Champion (2002)

Champion_2002_filmChamps

Champion: “I will fight until the end…”

Words: Desmond Childs

This was a nice change of pace. Bio pics usually ride the bottom of my queue if they make it at all, because of the limited amount of breathing room. Well, let me take that back, because you can easily add and subtract quite a bit to a biopic to freshen it up. These days the trend leans more toward the presentation of such biopics; with the information mostly accurate and the production value having been spruced up to raise the intrigue.

Directed By:

Kwak Kyung-taek

Kyungtaek

The south Korean director, Kyung-taek Kwak made his first feature in 1997 (3pm Bathhouse Paradise), but was not truly commended for his work until his feature Friend. The movie earned him several honors, including a Holden Award for the script at the Torino Film Festival. Champion also recieved an award at the Philadelphia Film Festival. With a larger budget, Mr.Kwak’s feature, Typhoon (2005) did not make enough of a return at the box office. Since then, he’s produced 2 projects but hasn’t been as active since 2008.

Synopsis and Analysis: “The sweet science gets a much needed rule review”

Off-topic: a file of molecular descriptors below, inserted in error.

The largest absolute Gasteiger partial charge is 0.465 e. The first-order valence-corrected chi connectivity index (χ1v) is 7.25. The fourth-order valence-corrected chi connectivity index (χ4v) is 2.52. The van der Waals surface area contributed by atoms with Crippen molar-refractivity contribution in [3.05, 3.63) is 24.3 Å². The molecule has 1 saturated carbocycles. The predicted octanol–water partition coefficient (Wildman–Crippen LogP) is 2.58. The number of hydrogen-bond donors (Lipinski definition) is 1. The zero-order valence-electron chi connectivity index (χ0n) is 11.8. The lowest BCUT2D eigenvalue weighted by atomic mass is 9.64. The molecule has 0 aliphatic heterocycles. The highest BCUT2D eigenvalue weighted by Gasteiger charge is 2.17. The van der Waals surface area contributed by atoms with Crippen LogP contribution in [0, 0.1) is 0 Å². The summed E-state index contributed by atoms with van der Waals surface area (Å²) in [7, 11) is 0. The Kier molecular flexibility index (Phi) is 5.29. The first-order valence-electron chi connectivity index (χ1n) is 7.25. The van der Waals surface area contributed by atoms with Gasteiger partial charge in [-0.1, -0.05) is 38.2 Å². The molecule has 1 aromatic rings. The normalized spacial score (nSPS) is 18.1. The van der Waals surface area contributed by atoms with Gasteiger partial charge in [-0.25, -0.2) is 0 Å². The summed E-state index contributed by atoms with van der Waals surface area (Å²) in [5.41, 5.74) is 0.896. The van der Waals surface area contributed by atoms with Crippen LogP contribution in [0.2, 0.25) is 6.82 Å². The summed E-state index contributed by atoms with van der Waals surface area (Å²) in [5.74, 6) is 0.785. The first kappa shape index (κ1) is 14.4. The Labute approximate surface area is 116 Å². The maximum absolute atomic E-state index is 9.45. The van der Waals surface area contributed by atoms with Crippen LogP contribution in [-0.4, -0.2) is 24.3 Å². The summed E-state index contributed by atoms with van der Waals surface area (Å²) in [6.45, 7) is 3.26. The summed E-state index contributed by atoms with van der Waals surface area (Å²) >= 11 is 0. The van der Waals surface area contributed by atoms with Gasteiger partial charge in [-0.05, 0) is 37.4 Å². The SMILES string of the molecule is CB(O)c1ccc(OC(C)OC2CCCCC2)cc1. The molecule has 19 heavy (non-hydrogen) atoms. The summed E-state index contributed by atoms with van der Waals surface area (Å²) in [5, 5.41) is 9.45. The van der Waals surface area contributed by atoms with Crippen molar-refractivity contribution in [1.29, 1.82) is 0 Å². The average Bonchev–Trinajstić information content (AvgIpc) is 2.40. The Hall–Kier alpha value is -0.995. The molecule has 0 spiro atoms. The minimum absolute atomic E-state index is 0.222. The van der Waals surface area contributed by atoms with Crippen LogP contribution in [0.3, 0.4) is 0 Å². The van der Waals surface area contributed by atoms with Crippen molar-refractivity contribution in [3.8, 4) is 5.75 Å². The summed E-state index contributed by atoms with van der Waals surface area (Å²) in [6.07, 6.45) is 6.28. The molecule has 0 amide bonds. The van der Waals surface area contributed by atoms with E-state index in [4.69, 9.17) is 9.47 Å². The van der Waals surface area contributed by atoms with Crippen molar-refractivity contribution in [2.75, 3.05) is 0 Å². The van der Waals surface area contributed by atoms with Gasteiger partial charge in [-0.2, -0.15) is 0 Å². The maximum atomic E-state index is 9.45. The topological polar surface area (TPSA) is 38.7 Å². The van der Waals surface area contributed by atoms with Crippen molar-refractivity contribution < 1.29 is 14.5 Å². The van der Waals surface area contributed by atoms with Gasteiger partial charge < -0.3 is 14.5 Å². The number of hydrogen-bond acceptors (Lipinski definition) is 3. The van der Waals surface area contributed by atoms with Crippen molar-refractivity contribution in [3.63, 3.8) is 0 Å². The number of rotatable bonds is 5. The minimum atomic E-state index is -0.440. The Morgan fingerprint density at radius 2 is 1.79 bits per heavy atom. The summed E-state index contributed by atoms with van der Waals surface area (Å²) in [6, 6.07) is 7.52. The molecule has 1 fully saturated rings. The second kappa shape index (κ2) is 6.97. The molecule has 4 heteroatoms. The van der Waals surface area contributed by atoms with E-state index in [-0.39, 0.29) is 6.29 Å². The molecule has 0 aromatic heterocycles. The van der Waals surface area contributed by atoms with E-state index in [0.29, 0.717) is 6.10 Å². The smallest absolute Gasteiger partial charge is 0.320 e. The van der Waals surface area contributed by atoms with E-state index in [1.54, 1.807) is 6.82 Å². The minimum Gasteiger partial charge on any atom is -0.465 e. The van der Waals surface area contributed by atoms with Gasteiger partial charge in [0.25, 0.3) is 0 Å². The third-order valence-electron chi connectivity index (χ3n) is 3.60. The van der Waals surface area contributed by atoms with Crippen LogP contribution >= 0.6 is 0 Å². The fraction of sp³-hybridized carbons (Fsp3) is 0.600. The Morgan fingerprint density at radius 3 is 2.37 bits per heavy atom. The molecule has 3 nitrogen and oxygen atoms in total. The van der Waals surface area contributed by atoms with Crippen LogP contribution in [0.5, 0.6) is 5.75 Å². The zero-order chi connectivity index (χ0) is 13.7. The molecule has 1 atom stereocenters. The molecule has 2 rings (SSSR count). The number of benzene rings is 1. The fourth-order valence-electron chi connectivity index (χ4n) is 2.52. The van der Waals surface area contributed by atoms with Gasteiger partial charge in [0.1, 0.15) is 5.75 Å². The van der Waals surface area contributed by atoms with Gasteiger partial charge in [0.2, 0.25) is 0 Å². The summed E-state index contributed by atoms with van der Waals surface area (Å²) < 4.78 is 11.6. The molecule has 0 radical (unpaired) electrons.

On the surface, Champion is nothing more than the story of Rocky the boxer transmogrified into a young asian lad. Duk Koo Kim grows up living a rough life. He gets into boxing rather early and has some success leading up to the fateful match against Boom Boom Manchini. The outcome of their match affected the sport of boxing in a very impactful way. Ultimately, I was numb to the feelings this film wanted me to have for the characters on screen. For the running time, I still never really got to know the lead character very well outside of his passion for boxing. Apparently the sport of boxing experienced somewhat of a boom during the late 70s and early 80s, so Duk Koo Kim’s particular rise through the ranks made him a frontrunner. At least in his country. Outside of Korea, he wasn’t as well known, even with the amateur record he held. Regardless, all that information is what I get instead of getting to see longer scenes of Duk Koo Kim’s boxing matches. In short, this had to be the least violent boxing movie I’d seen in recent memory. The sub-sub-sub plot involving the boxer’s love life felt so tacked on, with most of the screen time being reserved for training montages and Duk Koo Kim’s mentor spouting generic self-help quotes. The end result of the film, which prays the audience has found some aspect of the film to invest in emotionally; tries to wringe that bit of emotion out; and doesn’t quite cut it for me. I said this film was a nice change of pace, but it’s definietly a speed I can live without on most movie nights. Sorry.

 

Champion is on Netflix’s instant watch feature. For how long, I don’t know. Check out the trailer below:

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